Among all the amazing animated movies Studio Ghibli has produced, Totoro continues to be my personal favorite for a few reasons. Aside from the mastery in design, animation, and story telling led by Miyazaki-sensei, My Neighbor Totoro brings me back to my own childhood every time I watch it.
Walking into Satsuki and Mei’s house felt like walking into a dream in real life. Due to countless Totoro screenings, the house seemed extremely familiar, as if I’ve been there before. Walking through it brought back favorite moments and chattering between the characters. Opening up their cabinets and unfolding their clothes felt slightly intrusive, but incredibly surreal. I was more than convinced that people lived there.
The house itself was absolutely mind-blowing and felt incredibly genuine. It’s the antithesis of Barbie’s Dream House. In this house, the residents lived a simple and joyful life surrounded by nature.
I’m so happy my buddy Miz introduced me to this magical place. Below I’ve composed a virtual tour of my visit. I hope you enjoy it as much as I did!
Satsuki & Mei’s House
Location: 2005 Aichi Commemorative park, Nagakute, Japan
Address: Ibaragamasama, Kumabari, Nagakute, Aichi Prefecture 480-1101, Japan
It was rainy and chilly on the day of our visit to Satsuki and Mei’s House. I didn’t mind it at all, in fact, I thought this must’ve been what it felt like for them during winter time!
Before the tour began, all visitors for each of the 45-minute long tour gathered at the waiting station next to the ticket booth.
I was especially excited being able to share this experience with a group of moms and their kids. Including this super cute baby!
And just for the record, yes, I went on the tour twice in a row
When it came time, we were greeted by adorable tour guide ladies who led us up to the house while explaining the history and building of Satsuki and Mei’s House.
After about a 5 minute walk up the hill…
We entered a dream where Totoro lived…
There it was, Satsuki and Mei’s House in real life!
As you may be able to see, this was no prop. It’s a real house from the ground up. In typical Ghibli fashion, every single corner of the house has been attended to with precision, authenticity, and lots of heart.
The house was designed by Goro Miyazaki and built by a team of skilled craftsmen who specialized in their own trade. More info and pictures of building the house are found in the book How to Make Satsuki and Mei’s House.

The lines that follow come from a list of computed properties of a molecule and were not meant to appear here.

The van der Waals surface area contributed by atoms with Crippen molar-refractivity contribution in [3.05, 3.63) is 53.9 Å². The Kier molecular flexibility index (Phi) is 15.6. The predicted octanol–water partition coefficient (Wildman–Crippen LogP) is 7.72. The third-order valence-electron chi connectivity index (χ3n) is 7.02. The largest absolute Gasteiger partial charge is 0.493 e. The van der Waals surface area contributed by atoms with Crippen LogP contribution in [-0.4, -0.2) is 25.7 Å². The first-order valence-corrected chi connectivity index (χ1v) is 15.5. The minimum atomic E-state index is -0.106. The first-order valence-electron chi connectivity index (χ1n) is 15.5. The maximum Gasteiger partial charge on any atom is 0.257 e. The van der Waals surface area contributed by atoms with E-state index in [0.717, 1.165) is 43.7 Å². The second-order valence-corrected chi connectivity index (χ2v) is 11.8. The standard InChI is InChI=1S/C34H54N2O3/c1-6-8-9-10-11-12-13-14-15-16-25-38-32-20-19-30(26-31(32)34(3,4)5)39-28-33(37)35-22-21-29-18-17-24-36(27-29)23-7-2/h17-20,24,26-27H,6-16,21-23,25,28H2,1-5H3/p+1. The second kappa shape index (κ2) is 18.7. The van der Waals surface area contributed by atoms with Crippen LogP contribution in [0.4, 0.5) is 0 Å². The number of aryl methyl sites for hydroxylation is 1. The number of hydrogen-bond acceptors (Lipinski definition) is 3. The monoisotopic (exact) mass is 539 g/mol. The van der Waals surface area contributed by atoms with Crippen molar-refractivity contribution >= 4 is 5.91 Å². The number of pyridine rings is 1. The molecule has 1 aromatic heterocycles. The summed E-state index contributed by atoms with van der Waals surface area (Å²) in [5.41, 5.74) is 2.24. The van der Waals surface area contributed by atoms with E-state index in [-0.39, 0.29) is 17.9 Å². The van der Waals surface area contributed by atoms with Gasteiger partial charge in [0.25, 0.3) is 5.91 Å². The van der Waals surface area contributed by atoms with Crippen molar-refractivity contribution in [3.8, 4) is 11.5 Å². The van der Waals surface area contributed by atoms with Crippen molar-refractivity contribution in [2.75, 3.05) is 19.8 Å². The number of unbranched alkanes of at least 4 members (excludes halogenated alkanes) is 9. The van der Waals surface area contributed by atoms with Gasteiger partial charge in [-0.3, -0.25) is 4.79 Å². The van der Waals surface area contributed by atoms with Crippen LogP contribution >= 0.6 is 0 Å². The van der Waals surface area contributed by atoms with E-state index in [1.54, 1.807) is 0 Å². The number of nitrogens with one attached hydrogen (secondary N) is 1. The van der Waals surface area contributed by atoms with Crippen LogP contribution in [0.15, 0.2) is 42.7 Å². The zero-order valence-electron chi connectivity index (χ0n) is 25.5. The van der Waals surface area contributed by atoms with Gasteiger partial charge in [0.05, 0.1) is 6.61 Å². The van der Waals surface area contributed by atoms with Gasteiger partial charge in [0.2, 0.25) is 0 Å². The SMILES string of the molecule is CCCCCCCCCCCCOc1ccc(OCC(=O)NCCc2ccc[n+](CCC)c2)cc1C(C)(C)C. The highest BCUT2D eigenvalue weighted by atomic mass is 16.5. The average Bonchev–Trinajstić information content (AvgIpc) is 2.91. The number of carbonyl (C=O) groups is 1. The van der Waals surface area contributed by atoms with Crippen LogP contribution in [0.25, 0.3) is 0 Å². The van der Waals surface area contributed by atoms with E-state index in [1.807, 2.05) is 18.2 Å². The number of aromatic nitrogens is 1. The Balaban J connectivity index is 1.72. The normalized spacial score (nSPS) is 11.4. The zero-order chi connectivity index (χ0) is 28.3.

The house is set in time of one year after the time period in the movie. By this point, mom has moved back and the family lives happily under the same roof. Hurray!
I might’ve been channeling Satsuki as I stepped on the property, but the first thing I noticed was the rotten pillar. Visions of Satsuki and Mei running around the unstable pillar — excited about an old haunted house — made me smile.
The second I stepped inside, I felt like I’ve entered a real house. Perhaps visiting a distant relative or an old friend.
No pictures were allowed inside, but all game from outside in.
Visitors are allowed to touch everything inside the house. This includes opening up all drawers, boxes, lids, doors, windows, hidden doors, clothes, shoes… you get the idea.
Look what I found after I opened the shoe rack? Mei’s adorable slippers!
As you enter, to the left leads to the astonishing room of Dad’s study. Completely covered with research papers, encyclopedia, and books.
It’s a little messy as if someone has been using it intensively. The window frames on the outside of the room are aged appropriately.
Walls on the inside are not only covered with maps, but an amazing drawing by Mei-chan as any father would proudly display.
The interior of the house is absolutely gorgeous. Every single piece of furniture was vintage from the same era as the story. And yes, I wanted to move in badly.
The right wing of the house is composed of the living room, bedroom, kitchen, and bathroom.
It’s more spacious than you think, with lots of room for sleep overs and movie screenings… Ghibli movies, of course.
It was especially appropriate to see the little kids on the tour running around exploring the house.
One felt so at home that he jumped on the table with excitement (the table Satsuki and Mei dumped out the acorns that Totoro gave them), mom freaked out with embarrassment and chased the kid down after apologizing to the tour guide lady profusely. But I’m pretty sure Miyazaki-sensei would’ve loved that.
There lied magic behind every sliding door, inside every cabinet, and desk drawer.